According to election watchdog groups, the command centre was the final stage in the result process, staffed largely by military officers, and where results in previous elections had been changed to suit Mugabe. The command centre does not appear in electoral law.

Tsvangirai also said that the election would not be free and fair, but added, ”we accept all that,” and said the MDC had been hoping to ”minimise” abuses and irregularities.

Zimbabwean electoral law prescribes counting of ballot papers for candidates in each of the elections to be carried out in the polling stations where the ballots were cast. The totals for all candidates then have to be written out and stuck on the door of the polling station as public notices.

Tsvangirai also highlighted Mugabe’s use of extraordinary ”presidential powers” published on Wednesday that abolished a new electoral reform that excluded police from being present in polling stations.

”We know that they will be CIO [Central Intelligence Organisation, Mugabe’s secret police], military and militia [ruling party youth militia] in police uniform,” he said.

He described the voters’ roll as ”a shambles”, and said investigations had revealed irregularities where football fields and empty housing lots were used as addresses for fictional voters.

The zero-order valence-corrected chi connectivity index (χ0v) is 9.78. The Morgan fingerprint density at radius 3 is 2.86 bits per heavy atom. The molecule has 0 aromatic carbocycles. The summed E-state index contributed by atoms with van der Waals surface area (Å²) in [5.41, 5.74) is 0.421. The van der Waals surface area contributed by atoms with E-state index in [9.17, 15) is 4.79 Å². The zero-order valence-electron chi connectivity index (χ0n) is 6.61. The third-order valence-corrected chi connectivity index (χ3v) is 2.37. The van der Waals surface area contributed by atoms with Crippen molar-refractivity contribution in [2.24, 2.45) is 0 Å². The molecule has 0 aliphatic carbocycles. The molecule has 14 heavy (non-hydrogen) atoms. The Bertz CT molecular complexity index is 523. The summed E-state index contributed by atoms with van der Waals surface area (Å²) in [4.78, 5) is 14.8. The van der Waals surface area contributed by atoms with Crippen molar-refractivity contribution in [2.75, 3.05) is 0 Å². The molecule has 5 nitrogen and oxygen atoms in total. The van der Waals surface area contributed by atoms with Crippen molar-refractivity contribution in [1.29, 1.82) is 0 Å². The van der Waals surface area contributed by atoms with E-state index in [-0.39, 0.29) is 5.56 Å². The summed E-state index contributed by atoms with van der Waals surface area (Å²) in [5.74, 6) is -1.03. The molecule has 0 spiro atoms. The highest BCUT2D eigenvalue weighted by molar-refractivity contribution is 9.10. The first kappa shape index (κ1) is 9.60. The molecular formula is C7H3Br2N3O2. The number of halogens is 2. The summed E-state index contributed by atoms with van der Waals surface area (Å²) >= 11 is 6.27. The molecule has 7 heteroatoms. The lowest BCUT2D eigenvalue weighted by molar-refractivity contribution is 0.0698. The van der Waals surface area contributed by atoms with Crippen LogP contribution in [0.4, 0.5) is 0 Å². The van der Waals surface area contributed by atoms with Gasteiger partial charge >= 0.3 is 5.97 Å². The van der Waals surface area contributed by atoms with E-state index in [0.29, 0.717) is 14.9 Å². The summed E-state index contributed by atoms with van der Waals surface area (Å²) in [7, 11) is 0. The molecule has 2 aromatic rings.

He also cited an analysis by a local research body of the number of voters in 28 constituencies which showed that the total number of voters claimed in the constituencies by the ZEC, was 90 000 more than were on the actual roll.

”With 210 [parliamentary] constituencies, you can imagine the total number of people that don’t exist.”

He also produced a letter which he claimed was a copy of an order from ZEC to the state mint to produce 600 000 postal votes. Mugabe has banned ordinary Zimbabweans residing outside the country from casting postal votes, and given the right only to diplomats and members of the uniformed services.

”The total number of army, police and diplomats [abroad] do not exceed 20 000,” he said.

Tsvangirai also said that the mint had been ordered to print nine million ordinary ballot papers, when there were 5,9-million people on the voters roll.

”What for?” he asked.

Free and fair

For their part, the SA government on Thursday urged all Zimbabweans to ensure that they create conditions for free and fair elections on Saturday.

”The South African government appeals to all Zimbabweans to do everything in their power to create conditions that would ensure free and fair elections,” said the South African government statement released after a Cabinet meeting.

”Our sole interest as a government at this moment is to see that a free and fair election prevails in Zimbabwe and that is why we have sent a team of observers to that country for that purpose,” said government spokesperson Themba Maseko.

Maseko declined to comment on Tsvangirai’s allegations of vote-rigging. – Sapa, Sapa-DPA